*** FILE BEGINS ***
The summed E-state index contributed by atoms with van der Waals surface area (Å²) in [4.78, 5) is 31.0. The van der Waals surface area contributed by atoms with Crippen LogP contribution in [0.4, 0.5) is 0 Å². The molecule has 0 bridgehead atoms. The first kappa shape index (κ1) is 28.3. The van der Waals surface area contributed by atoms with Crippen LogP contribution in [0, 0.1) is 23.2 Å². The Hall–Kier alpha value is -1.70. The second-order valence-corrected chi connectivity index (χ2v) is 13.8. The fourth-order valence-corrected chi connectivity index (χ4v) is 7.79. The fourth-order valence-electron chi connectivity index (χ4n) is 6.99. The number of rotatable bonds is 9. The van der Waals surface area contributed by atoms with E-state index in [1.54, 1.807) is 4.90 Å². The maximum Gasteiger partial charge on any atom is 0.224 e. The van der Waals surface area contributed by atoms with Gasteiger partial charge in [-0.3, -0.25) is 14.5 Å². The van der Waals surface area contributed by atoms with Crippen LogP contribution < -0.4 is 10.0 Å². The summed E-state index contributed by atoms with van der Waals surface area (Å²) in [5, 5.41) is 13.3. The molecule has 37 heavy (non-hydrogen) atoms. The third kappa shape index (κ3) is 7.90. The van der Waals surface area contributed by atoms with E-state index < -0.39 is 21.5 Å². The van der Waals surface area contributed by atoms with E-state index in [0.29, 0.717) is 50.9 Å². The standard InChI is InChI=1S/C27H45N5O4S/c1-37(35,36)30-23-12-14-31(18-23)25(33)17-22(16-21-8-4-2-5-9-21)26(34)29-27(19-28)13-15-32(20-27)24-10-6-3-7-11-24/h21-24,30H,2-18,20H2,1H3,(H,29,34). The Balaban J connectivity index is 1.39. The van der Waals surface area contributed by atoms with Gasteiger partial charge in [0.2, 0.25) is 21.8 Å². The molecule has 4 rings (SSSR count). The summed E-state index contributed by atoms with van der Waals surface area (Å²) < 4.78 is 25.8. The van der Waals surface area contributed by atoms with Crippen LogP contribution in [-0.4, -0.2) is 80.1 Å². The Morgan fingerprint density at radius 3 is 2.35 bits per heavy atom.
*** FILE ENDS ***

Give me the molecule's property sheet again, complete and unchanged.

The summed E-state index contributed by atoms with van der Waals surface area (Å²) in [4.78, 5) is 31.0. The van der Waals surface area contributed by atoms with Crippen LogP contribution in [0.4, 0.5) is 0 Å². The molecule has 0 bridgehead atoms. The first kappa shape index (κ1) is 28.3. The van der Waals surface area contributed by atoms with Crippen LogP contribution in [0, 0.1) is 23.2 Å². The Hall–Kier alpha value is -1.70. The second-order valence-corrected chi connectivity index (χ2v) is 13.8. The fourth-order valence-corrected chi connectivity index (χ4v) is 7.79. The fourth-order valence-electron chi connectivity index (χ4n) is 6.99. The number of rotatable bonds is 9. The van der Waals surface area contributed by atoms with E-state index in [1.54, 1.807) is 4.90 Å². The maximum Gasteiger partial charge on any atom is 0.224 e. The van der Waals surface area contributed by atoms with Gasteiger partial charge in [-0.3, -0.25) is 14.5 Å². The van der Waals surface area contributed by atoms with Crippen LogP contribution < -0.4 is 10.0 Å². The summed E-state index contributed by atoms with van der Waals surface area (Å²) in [5, 5.41) is 13.3. The molecule has 37 heavy (non-hydrogen) atoms. The third kappa shape index (κ3) is 7.90. The van der Waals surface area contributed by atoms with E-state index < -0.39 is 21.5 Å². The van der Waals surface area contributed by atoms with E-state index in [0.29, 0.717) is 50.9 Å². The standard InChI is InChI=1S/C27H45N5O4S/c1-37(35,36)30-23-12-14-31(18-23)25(33)17-22(16-21-8-4-2-5-9-21)26(34)29-27(19-28)13-15-32(20-27)24-10-6-3-7-11-24/h21-24,30H,2-18,20H2,1H3,(H,29,34). The Balaban J connectivity index is 1.39. The van der Waals surface area contributed by atoms with Gasteiger partial charge in [0.2, 0.25) is 21.8 Å². The molecule has 4 rings (SSSR count). The summed E-state index contributed by atoms with van der Waals surface area (Å²) < 4.78 is 25.8. The van der Waals surface area contributed by atoms with Crippen LogP contribution in [-0.4, -0.2) is 80.1 Å². The Morgan fingerprint density at radius 3 is 2.35 bits per heavy atom.